Founded: 12th century | Location: Easterlittens, Netherlands

Eastermar Church Ruins

The former Protestant church of Eastermar was demolished in 1868. Today only the medieval tower from the 13th century remains. The church is surrounded by a graveyard. Next to the tower stands a grave diggers building. The mechanical clockwork in the tower was made by the Gebr. van Bergen from Midwolda, Groningen in 1924.
Founded: 13th century | Location: Eastermar, Netherlands

Featured Historic Landmarks, Sites & Buildings

Historic Site of the week

Seville Cathedral

Seville's cathedral, Santa Maria de la Sede, is the largest Gothic cathedral in the world, and is recognised as UNESCO World Heritage. After its completion in the early 16th century, Seville Cathedral supplanted Hagia Sophia as the largest cathedral in the world, a title the Byzantine church had held for nearly a thousand years.

History

The basilica occupies the site of the great Aljama mosque, built in the late 12th century by the Almohads, the ruling Moorish dynasty, of which the only remaining parts are the Patio de Naranjas, the Puerta del Perdon (on Calle Alemanes, on the north side), and the Giralda (formerly the minaret, now the belltower).

Shortly after Seville's conquest by Ferdinand III, the mosque was converted into the city's cathedral. Its orientation was changed and its spaces partitioned and adorned to suit Christian worship practices. The internal space was gradually divided into chapels by constructing walls in the bays along the northern and southern walls. Almost the entire eastern half of the cathedral was occupied by the royal chapel that would hold the bodies of Ferdinand, his wife and Alfonso the Wise.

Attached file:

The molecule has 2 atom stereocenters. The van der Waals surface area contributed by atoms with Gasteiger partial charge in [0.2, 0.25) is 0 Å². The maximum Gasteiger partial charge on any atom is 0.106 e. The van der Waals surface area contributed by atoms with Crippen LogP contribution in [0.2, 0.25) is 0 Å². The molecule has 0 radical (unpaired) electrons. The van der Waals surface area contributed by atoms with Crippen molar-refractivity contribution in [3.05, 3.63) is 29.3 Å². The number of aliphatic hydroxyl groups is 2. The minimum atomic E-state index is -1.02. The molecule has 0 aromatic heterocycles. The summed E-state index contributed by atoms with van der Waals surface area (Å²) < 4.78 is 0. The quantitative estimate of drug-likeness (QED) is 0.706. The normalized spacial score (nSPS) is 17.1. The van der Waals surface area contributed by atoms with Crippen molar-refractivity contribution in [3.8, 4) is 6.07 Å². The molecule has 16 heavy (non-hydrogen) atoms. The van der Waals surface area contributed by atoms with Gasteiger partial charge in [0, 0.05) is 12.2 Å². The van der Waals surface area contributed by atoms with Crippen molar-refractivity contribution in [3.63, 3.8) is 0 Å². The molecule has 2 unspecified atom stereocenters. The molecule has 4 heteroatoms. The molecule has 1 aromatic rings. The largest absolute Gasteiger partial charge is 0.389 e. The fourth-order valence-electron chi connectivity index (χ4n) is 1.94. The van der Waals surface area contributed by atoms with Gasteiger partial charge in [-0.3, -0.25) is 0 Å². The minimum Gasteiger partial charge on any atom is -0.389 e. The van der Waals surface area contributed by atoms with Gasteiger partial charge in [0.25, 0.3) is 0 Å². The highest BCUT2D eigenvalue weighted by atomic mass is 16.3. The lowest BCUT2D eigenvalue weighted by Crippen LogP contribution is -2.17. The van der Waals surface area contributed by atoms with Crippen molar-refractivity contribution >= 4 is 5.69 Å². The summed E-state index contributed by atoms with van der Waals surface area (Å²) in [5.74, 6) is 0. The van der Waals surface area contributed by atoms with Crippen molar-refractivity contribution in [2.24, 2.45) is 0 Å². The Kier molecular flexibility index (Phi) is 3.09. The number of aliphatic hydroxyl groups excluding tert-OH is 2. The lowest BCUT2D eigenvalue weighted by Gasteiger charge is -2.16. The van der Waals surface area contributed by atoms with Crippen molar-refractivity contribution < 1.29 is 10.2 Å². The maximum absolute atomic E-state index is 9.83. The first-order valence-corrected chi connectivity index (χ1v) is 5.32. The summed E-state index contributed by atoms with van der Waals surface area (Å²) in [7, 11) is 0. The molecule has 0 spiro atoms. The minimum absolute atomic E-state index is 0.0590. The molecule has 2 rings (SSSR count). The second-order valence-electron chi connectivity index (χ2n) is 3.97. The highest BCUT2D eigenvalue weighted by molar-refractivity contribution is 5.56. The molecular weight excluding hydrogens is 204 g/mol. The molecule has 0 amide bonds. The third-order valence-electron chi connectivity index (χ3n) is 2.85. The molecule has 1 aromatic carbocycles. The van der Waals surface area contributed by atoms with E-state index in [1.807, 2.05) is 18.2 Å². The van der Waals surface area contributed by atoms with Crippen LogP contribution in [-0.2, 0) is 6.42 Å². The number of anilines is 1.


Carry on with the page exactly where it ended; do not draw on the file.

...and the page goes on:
In 1401, city leaders decided to build a new cathedral to replace the grand mosque that served as the cathedral until then. Construction continued until 1506. The clergy of the parish offered half their stipends to pay for architects, artists, stained glass artisans, masons, carvers, craftsman and labourers and other expenses. Five years after construction ended, in 1511, the crossing lantern, or cimborrio, collapsed and work on the cathedral recommenced. The crossing again collapsed in 1888 due an earthquake, and work on the dome continued until at least 1903.

Architecture

The interior has the longest nave of any cathedral in Spain. The central nave rises to a height of 42 metres. In the main body of the cathedral, the most noticeable features are the great boxlike choir loft, which fills the central portion of the nave, and the vast Gothic retablo of carved scenes from the life of Christ. This altarpiece was the lifetime work of a single craftsman, Pierre Dancart.

The Capilla Mayor (Great Chapel), dominated by a vast Gothic retablo (altarpiece) comprised of 45 carved scenes from the life of Christ, as well as Santa Maria de la Sede, the cathedral's patron saint. The lifetime's work of a single craftsman, Pierre Dancart, this is the ultimate masterpiece of the cathedral - the largest and richest altarpiece in the world and one of the finest examples of Gothic woodcarving anywhere.

The Giralda is the bell tower of the Cathedral of Seville. Its height is 105 m. The Giralda is the former minaret of the mosque that stood on the site under Muslim rule, and was built to resemble the minaret of the Koutoubia Mosque in Marrakech, Morocco. It was converted into a bell tower for the cathedral after the Reconquista, although the topmost section dates from the Renaissance.

The tomb of Christopher Columbus is one of the main attractions of the cathedral for visitors, housing the remains of the great explorer who died in poverty in Valladolid. The tomb itself is more recent, from the 1892, with four bearers presenting the kingdoms of Castile, Leon, Aragon and Navarra.